Question: Is there a special prayer or specific role for prayer when the totality of the Jewish people is in danger?
Answer: The above question is from the recently-published sefer, Jewish Prayer: The Right Way, written by my dear friend and colleague, Jewish Press halachah columnist, Horav Yaakov Simcha Cohen zt”l, whose shloshim is approaching. His passing is a great loss for his family and Klal Yisrael. I am pained by his passing and by the thought of all my future missed opportunities of learned discussion with such a talmid chacham, a scholar imbued with both keen intellect and Yir’at Shomayim.
The question above clearly speaks to the current situation in which Klal Yisrael presently finds itself.
Rabbi Cohen answers: “A cursory reading of Torah verses and Rashi’s commentary suggest that prayer may not always be the most propitious response to danger.
“A case in point is Klal Yisrael’s reaction to the dangers faced at the Red Sea. In front of them were the raging, insurmountable waters of the sea; behind them were the advancing, ruthless soldiers of Pharaoh. The Jews were frightened. What were they to do? What was our leader, Moshe Rabbeinu, doing at that time? The Torah records that G-d said to Moshe, ‘Why are you crying unto Me, speak to the Children of Israel that they go forward’ (Exodus 14:15 – parashat Beshalach). Simply put: stop praying, take action.
“Rashi clearly states that Moshe was praying to G-d. The Almighty’s response, according to Rashi, was twofold: (1) When Israel is faced with danger, it is not appropriate to prolong prayers (leha’arich b’tefillah), and (2) ‘Why pray to Me? The matter depends upon Me, not you.’ Both interpretations give the impression that prayer is not the best reaction to danger.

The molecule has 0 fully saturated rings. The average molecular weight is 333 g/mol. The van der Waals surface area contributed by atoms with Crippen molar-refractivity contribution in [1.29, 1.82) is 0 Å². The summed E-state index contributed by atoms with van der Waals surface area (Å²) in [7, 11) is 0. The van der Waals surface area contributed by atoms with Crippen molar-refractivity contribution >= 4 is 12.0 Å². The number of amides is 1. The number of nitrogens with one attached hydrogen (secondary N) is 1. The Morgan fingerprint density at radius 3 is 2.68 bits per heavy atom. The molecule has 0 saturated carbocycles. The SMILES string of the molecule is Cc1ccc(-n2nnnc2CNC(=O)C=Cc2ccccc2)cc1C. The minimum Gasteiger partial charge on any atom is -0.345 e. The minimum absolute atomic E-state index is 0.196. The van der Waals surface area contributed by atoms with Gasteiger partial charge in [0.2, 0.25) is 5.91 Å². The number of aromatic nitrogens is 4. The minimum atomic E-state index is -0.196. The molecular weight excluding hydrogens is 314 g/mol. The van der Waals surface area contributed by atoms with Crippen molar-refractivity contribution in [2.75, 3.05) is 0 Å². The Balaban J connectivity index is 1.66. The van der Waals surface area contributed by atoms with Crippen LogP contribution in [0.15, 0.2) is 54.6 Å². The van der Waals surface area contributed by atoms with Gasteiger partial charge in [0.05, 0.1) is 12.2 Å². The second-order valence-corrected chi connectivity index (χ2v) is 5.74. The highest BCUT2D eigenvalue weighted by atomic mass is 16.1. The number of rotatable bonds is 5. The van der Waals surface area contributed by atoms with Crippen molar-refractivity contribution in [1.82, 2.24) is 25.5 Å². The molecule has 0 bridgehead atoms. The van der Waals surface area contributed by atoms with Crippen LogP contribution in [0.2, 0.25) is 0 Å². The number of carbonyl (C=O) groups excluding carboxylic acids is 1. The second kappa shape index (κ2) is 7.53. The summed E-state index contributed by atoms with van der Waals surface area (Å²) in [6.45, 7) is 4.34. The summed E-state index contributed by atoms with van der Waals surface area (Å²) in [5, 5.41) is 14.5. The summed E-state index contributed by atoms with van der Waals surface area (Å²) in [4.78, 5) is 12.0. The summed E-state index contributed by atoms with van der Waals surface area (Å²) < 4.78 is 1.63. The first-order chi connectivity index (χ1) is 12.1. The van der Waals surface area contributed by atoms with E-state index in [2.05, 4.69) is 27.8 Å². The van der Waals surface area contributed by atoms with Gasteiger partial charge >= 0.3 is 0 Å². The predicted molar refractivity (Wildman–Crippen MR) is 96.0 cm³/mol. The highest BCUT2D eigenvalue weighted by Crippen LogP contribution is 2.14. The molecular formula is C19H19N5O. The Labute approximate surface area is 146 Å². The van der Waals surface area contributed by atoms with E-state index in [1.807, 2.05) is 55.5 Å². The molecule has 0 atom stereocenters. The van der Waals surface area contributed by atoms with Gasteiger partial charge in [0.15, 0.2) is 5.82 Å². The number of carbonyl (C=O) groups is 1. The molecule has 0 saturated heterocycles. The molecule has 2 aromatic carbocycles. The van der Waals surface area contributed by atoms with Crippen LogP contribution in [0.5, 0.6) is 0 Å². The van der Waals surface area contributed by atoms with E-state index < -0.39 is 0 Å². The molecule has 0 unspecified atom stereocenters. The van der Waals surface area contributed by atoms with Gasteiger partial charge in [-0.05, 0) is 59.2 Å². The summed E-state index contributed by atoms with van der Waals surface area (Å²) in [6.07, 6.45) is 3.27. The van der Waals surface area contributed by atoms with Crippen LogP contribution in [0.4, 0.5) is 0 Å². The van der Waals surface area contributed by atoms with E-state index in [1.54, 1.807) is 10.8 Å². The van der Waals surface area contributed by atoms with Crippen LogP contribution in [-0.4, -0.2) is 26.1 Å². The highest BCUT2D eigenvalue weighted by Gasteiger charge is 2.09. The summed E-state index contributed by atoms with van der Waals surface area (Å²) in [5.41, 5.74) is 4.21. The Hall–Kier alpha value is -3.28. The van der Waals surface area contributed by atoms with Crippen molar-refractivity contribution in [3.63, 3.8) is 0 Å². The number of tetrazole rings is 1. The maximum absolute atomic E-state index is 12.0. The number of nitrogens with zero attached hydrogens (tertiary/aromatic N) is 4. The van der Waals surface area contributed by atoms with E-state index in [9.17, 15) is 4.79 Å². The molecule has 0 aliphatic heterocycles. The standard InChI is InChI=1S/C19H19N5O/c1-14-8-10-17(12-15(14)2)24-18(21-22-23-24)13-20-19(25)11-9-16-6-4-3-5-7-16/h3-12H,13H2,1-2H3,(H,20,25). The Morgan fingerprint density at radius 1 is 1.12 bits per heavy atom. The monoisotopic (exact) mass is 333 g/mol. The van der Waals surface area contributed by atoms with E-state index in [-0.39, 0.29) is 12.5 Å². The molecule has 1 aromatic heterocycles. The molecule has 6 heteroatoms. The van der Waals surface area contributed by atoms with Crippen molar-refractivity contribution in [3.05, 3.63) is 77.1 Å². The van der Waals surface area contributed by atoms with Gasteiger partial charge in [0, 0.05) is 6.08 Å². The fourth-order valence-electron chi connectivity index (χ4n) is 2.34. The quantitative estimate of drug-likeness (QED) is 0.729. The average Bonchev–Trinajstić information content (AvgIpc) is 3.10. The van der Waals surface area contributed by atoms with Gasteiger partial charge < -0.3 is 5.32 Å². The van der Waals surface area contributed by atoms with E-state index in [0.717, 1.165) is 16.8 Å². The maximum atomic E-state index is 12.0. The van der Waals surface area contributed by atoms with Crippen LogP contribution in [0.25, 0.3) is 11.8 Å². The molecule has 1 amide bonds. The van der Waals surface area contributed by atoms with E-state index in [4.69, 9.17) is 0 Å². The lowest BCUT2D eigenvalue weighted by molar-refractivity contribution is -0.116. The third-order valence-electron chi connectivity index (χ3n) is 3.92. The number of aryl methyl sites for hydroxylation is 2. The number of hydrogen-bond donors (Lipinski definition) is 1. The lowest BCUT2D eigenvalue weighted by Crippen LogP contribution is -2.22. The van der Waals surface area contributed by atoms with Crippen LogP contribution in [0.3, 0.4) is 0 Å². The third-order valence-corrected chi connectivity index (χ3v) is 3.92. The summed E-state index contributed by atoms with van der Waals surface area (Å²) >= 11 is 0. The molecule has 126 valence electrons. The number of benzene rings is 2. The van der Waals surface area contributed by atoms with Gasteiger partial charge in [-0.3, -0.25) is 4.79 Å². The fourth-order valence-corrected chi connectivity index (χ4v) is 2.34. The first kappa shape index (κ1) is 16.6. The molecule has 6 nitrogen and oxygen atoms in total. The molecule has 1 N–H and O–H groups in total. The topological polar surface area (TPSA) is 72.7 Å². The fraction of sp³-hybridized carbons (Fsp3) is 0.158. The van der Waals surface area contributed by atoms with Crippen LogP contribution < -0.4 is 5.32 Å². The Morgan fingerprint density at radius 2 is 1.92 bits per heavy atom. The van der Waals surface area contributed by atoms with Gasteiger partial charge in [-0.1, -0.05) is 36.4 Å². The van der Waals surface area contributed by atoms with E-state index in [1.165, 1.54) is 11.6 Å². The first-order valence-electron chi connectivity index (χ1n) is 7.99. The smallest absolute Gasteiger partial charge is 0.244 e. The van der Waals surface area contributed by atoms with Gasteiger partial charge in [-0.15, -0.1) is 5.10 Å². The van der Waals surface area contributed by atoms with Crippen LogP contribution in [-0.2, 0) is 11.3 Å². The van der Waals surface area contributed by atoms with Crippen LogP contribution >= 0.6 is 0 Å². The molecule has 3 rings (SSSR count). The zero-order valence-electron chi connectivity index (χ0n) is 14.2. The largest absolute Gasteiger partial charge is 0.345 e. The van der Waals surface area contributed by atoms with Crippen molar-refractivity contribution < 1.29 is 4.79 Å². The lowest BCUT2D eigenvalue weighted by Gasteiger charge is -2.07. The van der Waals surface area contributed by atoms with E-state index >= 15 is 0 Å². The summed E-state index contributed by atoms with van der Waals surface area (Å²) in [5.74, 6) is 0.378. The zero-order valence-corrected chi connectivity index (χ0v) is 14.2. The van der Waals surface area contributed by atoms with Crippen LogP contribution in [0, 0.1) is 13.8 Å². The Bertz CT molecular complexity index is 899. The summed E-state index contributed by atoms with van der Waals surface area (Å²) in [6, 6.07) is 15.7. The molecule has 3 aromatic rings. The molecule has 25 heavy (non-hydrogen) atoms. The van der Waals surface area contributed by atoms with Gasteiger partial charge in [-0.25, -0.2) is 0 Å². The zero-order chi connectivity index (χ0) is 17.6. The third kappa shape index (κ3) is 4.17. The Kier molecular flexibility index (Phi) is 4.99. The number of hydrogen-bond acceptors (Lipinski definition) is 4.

“The first comment of Rashi is that in times of danger, prayer may be necessary, but it should be short and to the point. One should not ‘prolong prayers,’ but rather provide action or concrete responses. There is no definition of how much time may be properly devoted to prayer, or, better put, no guide as to exactly when prayer becomes excessive. What is clear is that prayer by itself is not the proper response to danger. Danger necessitates a combination of both prayer and action.
“Rashi’s second comment goes against the grain of the religious mindset. It notes that the decision to save Jews is a Divine prerogative that is not dependent on prayer. Of concern, accordingly, is whether one should pray at all in times of crisis. If prayer does not effect any favorable Divine reaction, then perhaps one should not pray. A prayer that is not germane to affecting a Divine response seems to be a futile endeavor.
“HaGaon HaRav Yitzchak Hutner, z”l, late Rosh Yeshiva of Rabbi Chaim Berlin Rabbinical Academy, contends that the true meaning of this commentary of Rashi may be derived from yet another citation. Klal Yisrael’s reaction to the crisis at the Red Sea was that ‘they cried out unto G-d’ (Exodus 14:10). Rashi says, ‘They seized upon the occupation of their forefathers.’ To demonstrate that prayer was, indeed, the occupation of the Patriarchs, Rashi cites verses to note that Avraham, Yitzchak and Yaakov all (at one time or another) prayed. At issue is the rationale for Rashi (citing the Mechilta) to inform us that Klal Yisrael’s prayer was simply an observance of the profession of the Patriarchs. What purpose is there for Rashi to so inform us?